But not all those leaving are of retirement age. Of those who didn’t cite this as their reason for leaving, the average age has reduced from 55 in 2013 to 51 in 2017. Additionally, the numbers of leavers aged 21–30 years has increased from 1 510 in 2012/13 to 2 901 in 2016/17.

A survey of 4 500 nurses and midwives carried out by the NMC revealed that working conditions, a change in personal circumstances, and a disillusionment with the quality of care provided to patients were also cited as reasons for leaving.

Sarah is a lead practice nurse at a GP surgery in South Yorkshire. She has been a practice nurse for 9.5 years but is leaving to take up a respiratory nurse role at a hospital trust. She is hoping the new job will bring back her passion for nursing.

‘As nurses experience tougher work conditions, the importance of ensuring they are valued cannot be understated’.

‘Although I enjoy the variety within the role, I am increasingly feeling overwhelmed with the extent of the knowledge and skills I need to be competent to do my job,’ she said. ‘There are only two nurses at my surgery, so we both need to be able to do everything within the practice nurse remit.’

As nurses experience tougher work conditions, the importance of ensuring they are valued cannot be understated. Kathryn Yates, Professional Lead for Primary, Community and Integrated Care at the RCN, thinks that the feedback from patients, families and carers about the outstanding care they receive from general practice nurses is incredibly important.

‘We need to continue to raise the profile of general practice nurses and how valued they are,’ she said. ‘I think we need more evidence to support that.’

Additionally, Dr Oldman says that, due to increased workloads, many nurses are finding themselves no longer doing the job they were trained to do. This understandably causes frustration and a decrease in job satisfaction. ‘They may not be leaving if the conditions were suitable for them to give the best possible care they want to give,’ she said. ‘We have a lot of anecdotal evidence from nurses who say, “I would stay, but I can’t do the job I was trained to do.”’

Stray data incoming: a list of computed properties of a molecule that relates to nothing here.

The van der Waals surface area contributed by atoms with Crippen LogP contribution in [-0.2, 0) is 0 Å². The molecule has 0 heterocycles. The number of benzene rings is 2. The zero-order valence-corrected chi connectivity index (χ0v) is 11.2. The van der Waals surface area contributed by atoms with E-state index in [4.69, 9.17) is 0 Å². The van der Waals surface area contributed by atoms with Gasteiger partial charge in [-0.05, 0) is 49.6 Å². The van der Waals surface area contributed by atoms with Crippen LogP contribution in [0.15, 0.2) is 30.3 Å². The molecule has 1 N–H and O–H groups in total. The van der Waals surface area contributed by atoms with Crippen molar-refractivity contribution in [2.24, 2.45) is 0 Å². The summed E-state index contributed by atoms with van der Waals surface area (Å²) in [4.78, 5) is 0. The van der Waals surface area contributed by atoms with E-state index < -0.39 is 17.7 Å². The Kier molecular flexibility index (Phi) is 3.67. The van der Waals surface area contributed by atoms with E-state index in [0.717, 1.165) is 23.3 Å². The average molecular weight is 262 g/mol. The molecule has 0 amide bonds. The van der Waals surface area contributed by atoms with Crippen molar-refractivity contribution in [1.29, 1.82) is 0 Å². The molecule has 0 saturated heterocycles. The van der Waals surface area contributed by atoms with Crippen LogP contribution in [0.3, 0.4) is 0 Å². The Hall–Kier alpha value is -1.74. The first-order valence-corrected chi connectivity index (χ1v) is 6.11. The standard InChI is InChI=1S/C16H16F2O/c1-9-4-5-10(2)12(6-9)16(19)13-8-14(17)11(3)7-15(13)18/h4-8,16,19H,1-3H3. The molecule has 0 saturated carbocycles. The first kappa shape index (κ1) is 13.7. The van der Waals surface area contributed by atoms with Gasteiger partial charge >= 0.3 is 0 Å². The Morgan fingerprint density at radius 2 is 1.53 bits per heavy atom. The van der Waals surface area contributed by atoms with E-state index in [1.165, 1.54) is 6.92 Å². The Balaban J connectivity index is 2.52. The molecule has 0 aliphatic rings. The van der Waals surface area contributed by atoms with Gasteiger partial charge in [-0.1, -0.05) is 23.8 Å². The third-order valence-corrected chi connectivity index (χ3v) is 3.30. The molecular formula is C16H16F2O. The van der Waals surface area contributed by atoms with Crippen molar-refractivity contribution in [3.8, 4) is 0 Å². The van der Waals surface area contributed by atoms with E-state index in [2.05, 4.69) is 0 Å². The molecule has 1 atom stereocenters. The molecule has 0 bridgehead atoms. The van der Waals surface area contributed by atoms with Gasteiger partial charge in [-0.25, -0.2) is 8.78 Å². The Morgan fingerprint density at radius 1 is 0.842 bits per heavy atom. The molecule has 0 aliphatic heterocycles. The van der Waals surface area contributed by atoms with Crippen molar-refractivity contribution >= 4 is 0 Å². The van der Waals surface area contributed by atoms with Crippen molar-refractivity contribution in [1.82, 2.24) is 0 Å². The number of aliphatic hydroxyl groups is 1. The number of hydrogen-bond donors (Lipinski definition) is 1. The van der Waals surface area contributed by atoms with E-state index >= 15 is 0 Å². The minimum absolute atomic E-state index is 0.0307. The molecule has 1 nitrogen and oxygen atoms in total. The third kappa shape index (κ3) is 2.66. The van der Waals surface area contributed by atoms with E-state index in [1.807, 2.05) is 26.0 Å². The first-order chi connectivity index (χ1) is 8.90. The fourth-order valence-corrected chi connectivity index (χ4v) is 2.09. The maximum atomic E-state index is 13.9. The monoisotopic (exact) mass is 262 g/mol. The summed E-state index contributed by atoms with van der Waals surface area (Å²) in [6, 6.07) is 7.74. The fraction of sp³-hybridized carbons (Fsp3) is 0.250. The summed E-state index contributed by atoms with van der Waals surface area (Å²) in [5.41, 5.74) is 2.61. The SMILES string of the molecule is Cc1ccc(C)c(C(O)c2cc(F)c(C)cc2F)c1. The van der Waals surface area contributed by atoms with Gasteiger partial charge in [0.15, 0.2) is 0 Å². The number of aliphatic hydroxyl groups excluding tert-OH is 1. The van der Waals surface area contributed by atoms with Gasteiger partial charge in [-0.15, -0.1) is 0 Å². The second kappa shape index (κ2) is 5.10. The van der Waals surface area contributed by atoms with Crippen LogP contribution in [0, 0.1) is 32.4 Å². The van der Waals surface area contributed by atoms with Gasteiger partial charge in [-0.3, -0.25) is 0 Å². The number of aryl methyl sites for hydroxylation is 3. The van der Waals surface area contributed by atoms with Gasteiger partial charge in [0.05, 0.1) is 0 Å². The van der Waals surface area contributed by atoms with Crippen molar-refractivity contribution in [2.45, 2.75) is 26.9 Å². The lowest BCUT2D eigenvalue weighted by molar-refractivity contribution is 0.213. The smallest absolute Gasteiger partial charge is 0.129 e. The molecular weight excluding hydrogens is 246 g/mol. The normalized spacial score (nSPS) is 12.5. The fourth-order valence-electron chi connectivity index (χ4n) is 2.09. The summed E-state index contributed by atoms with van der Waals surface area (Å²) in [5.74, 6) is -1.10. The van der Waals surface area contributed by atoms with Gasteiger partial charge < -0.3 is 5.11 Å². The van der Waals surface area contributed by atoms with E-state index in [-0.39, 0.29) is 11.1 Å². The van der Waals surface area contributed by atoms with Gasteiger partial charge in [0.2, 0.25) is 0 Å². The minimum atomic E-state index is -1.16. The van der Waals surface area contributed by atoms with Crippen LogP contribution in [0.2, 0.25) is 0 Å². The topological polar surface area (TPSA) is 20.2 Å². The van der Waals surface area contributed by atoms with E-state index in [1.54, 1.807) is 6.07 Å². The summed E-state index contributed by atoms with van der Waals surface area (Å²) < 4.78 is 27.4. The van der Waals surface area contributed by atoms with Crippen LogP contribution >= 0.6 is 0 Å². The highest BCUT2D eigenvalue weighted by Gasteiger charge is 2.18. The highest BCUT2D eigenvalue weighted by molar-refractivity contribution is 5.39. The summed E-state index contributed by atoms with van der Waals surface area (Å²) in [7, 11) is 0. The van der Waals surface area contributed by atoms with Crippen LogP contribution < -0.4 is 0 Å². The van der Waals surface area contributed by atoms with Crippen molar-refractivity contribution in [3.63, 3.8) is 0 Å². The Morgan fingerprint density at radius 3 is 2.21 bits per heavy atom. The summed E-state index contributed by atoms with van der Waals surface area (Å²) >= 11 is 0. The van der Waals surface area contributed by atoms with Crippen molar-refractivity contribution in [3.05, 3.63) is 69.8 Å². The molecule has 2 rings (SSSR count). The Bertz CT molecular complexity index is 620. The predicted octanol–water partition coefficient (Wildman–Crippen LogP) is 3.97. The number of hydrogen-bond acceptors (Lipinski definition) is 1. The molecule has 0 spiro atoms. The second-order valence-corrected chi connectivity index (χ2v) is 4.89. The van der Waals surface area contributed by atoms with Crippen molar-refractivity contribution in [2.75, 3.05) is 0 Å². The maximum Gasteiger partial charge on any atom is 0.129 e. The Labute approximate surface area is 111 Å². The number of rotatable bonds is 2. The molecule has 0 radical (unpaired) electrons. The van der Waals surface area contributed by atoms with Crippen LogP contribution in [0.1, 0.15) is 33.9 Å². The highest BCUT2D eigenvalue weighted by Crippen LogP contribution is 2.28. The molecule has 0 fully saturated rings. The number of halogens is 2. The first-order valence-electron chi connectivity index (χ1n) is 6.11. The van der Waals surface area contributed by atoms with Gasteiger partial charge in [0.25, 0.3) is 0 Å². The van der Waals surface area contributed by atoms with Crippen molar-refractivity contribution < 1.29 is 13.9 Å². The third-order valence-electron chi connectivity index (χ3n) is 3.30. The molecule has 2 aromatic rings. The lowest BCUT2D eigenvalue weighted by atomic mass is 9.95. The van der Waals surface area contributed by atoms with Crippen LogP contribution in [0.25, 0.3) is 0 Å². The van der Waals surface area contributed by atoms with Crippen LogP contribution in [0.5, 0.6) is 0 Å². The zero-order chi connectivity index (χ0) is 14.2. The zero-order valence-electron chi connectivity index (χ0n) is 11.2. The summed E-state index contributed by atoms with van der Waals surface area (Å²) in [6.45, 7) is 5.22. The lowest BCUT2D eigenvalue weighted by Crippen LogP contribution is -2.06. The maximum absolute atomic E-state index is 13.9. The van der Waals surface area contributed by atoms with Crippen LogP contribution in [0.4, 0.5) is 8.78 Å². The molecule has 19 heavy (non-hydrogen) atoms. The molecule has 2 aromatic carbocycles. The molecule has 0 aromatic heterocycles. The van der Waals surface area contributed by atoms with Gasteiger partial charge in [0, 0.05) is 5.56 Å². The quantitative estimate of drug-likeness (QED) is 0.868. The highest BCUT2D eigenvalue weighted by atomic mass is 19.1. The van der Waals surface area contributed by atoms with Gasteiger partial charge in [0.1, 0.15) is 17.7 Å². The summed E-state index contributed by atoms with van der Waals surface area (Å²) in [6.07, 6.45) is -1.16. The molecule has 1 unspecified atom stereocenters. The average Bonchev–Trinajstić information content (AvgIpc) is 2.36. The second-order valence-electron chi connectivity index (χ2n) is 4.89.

This lack of being valued is at the heart of why Sarah decided to leave practice nursing. ‘There is a lack of understanding and awareness of what practice nursing involves, which has an impact on others’ expectations,’ she said. ‘It is viewed by the public and other nurses/health professionals as an easy job, with nice hours and none of the pressures that are obvious in hospitals, emergency departments etc.

Our contribution is usually overlooked or any achievements attributed to GPs.’

Combatting the problem

Central to the issue of recruitment and retention is a workforce plan that ensures there are sufficient numbers of nurses now and in the future. A clear workforce plan also allows for accountability when those numbers aren’t met.

Crystal Oldman said: ‘I think the issue is about having a robust workforce plan and also having accountability for that somewhere centrally. Each individual provider must have its own workforce plan, but we are a national health service. What I would like to see is a national workforce plan for registered nurses.’

Kathryn Yates supports this but adds: ‘If we signpost to one particular organisation, it may devolve responsibility. I think there is also a sense of being mindful of how organisations work together to try and come up with real-time solutions.’

For Jenny Aston focusing on training the next generation and making nursing an attractive career is key. ‘Nursing isn’t going to change over the next 10 years: there are still going to be injections, there is still going to be lots of wound care, there is still going to be a need to monitor patients’ health,’ she said. ‘The work is not going away. There may be bigger practices, but I don’t see the nursing activity changing and, therefore, there is going to be an ongoing need to train up the next generation because 30% are going to be retired in 3 years’ time.’

Additionally, there need to be incentives for nurses not to retire early. ‘What lots of people don’t realise is that there are ways to stay on, claim your pension and make your pension arrangements different, so you don’t lose out on the final salary [pension benefits],’ said Ms Aston. ‘But I don’t think many nurses have good financial advice on how they get the best out of staying in work.’

Most importantly, nurses have to be listened to, so their concerns are understood and they feel valued. According to Kathryn Yates, it may be unclear what their needs are: ‘Going forward we may have a workforce that wants to work differently, and we must continue to make nursing an attractive and first destination career.’ she said.